Thousands of reinforced concrete pylons were not toppled, but were snapped and bent in one or more places, leaving cat’s cradle tangles of cables strewn on the fallen trees and the ground. It took until 5th February, for all households to be provided with some sort of temporary power supply. Many remote homesteads in the forest, as well as isolated hamlets, have been provided with generators from 100kW to 600kW power - over eight hundred have been made available.

A 400 kW generator in a Landes hamlet, amongst fallen tree debris .
A 400 kW generator in a Landes hamlet, amongst fallen tree debris .

Bordeaux, Biarritz and Pau airports were closed and train services in the Aquitaine and Midi-Pyrenees regions were stopped entirely.

Because the widespread loss of power, and also because of damage to pylons and sub-stations, much of the mobile phone and land-line phones were out of action, in some places for almost two weeks.

abelard.org had no mains electricity from Saturday 23rd January until Tuesday 3rd February (11 days), and only then because a long temporary power cable was laid down from the village centre through the devastated forest, over the fallen trunks, and connected to the house. The permanent aerial line was not re-installed until three months later, after the dozens of pines in this part of the forest were cleared away and the job rose to the top of the electricity company’s roster.

Now, 21 months later, the power cables, that previously lined the 15 or more kilometres of road running northwards from the local conurbation, have been buried (and the ugly pylons have been removed). Thus, if there is a next time, there will not be such a widespread deprivation of power.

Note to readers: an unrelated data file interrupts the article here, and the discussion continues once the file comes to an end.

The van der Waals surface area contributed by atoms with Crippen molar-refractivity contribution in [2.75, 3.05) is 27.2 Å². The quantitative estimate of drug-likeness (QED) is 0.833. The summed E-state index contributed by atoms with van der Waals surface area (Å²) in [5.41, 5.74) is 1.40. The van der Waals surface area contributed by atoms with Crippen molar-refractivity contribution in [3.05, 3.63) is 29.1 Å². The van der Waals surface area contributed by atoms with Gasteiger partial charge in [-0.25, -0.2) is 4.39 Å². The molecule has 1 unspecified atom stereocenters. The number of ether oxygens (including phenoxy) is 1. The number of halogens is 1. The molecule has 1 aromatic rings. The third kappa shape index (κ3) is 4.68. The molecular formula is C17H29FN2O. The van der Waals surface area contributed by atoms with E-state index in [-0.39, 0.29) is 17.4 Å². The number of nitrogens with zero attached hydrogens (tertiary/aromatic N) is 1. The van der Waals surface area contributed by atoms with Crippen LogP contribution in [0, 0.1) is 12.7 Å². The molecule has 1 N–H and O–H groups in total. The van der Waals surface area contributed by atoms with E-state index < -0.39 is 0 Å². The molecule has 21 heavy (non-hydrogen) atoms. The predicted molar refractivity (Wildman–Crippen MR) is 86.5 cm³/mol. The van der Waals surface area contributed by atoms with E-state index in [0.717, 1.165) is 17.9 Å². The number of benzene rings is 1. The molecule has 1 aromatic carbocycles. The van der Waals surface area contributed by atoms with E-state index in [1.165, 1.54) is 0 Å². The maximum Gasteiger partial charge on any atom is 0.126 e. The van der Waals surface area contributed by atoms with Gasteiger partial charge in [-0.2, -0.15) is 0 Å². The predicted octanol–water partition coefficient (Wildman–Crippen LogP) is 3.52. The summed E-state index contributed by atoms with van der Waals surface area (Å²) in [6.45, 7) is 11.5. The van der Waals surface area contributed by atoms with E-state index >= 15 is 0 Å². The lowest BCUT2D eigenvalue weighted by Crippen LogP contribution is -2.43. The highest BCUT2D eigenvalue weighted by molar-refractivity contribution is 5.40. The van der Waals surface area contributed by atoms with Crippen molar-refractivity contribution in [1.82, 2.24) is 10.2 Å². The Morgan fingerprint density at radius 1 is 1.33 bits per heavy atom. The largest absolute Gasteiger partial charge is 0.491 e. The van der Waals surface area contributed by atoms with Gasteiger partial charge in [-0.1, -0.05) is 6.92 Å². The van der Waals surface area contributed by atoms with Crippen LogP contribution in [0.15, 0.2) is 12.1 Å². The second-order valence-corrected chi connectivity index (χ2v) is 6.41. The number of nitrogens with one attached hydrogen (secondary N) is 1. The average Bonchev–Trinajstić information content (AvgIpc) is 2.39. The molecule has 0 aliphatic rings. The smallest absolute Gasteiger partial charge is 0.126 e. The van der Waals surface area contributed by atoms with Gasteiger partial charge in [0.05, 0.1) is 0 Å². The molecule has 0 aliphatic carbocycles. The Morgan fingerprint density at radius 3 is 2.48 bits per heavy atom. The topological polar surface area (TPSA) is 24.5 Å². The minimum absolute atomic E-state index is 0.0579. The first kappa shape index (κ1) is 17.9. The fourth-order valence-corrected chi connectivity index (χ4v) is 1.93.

Broken electricity pylon, January 2009

Broken electricity pylon with replacement, February 2009
Broken electricity pylon with replacement, February 2009
snapped off pylon alongside replacement
Cables downed by a country road.
Telephone line support post broken by the wind
roadside cables brought down by pines roadside cables brought down by pines

the cost

“Estimates for the financial consequences of storm Klaus that raged in the south-west of France on 24 January last, have been valued at 1.2 billion euros, announced the French Federation of Insurance Companies (FFSA).”

“The storm is expected to cost between 1 and 1.4 billion euros to insurers, estimated on the claims so far made by 500,000 people, including 400,000 previously reported, said Bernard Spitz, president of the French Federation of Insurance Companies (FFSA).

“Another estimate is in a range of 600 million to 1 billion euros.”

Also see revised costs below.

damage to the forest

“The regions of Gironde and Landes in southern France, one of Europe's largest forest areas, were hard hit by the strong winds. Forestry officials say that more than half the trees in the area, where thousands of people rely on the timber industry for a living, appear to have been toppled.” [Quoted from insurancejournal.com]

The first estimations in France are that between 30 to 50 million cubic metres of trees, mainly pine and poplar, were felled by the storm. It is now estimated that perhaps 60% to 70% of pine forest were felled in Aquitaine - quite disastrous for its lumber industry. The estimation is that the amounts knocked over correspond to eight years, more or less, of normal wood consumption. It would be intended mainly for the packaging and paper industries and for wood energy. Now, because the current global economic difficulties, there is great concern that there will be little market for the wood, particularly pinewood. For instance, the Spanish wood market was closed last summer. This knock down will glut the market for many years, so the prices will go way down just to get rid of the surplus lumber.